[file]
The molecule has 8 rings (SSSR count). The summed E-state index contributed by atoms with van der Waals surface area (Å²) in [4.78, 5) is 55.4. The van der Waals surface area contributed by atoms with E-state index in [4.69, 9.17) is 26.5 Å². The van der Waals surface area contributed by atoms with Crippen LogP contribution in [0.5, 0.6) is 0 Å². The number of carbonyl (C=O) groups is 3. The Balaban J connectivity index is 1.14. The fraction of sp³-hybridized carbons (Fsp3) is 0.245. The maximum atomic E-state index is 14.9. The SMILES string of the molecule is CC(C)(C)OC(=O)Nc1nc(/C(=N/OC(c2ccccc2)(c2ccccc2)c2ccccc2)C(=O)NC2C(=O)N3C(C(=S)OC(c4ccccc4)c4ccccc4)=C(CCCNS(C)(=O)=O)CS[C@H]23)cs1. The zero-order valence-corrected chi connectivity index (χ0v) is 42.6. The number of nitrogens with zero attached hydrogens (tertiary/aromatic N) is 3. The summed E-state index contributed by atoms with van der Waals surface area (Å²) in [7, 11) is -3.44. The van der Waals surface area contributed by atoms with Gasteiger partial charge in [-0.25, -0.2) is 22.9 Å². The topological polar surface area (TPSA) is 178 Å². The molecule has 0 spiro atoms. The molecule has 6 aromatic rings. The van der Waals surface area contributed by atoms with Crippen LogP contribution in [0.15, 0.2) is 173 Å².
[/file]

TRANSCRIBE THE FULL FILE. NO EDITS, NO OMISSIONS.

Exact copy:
The molecule has 8 rings (SSSR count). The summed E-state index contributed by atoms with van der Waals surface area (Å²) in [4.78, 5) is 55.4. The van der Waals surface area contributed by atoms with E-state index in [4.69, 9.17) is 26.5 Å². The van der Waals surface area contributed by atoms with Crippen LogP contribution in [0.5, 0.6) is 0 Å². The number of carbonyl (C=O) groups is 3. The Balaban J connectivity index is 1.14. The fraction of sp³-hybridized carbons (Fsp3) is 0.245. The maximum atomic E-state index is 14.9. The SMILES string of the molecule is CC(C)(C)OC(=O)Nc1nc(/C(=N/OC(c2ccccc2)(c2ccccc2)c2ccccc2)C(=O)NC2C(=O)N3C(C(=S)OC(c4ccccc4)c4ccccc4)=C(CCCNS(C)(=O)=O)CS[C@H]23)cs1. The zero-order valence-corrected chi connectivity index (χ0v) is 42.6. The number of nitrogens with zero attached hydrogens (tertiary/aromatic N) is 3. The summed E-state index contributed by atoms with van der Waals surface area (Å²) in [7, 11) is -3.44. The van der Waals surface area contributed by atoms with Gasteiger partial charge in [-0.25, -0.2) is 22.9 Å². The topological polar surface area (TPSA) is 178 Å². The molecule has 0 spiro atoms. The molecule has 6 aromatic rings. The van der Waals surface area contributed by atoms with Crippen LogP contribution in [0.15, 0.2) is 173 Å².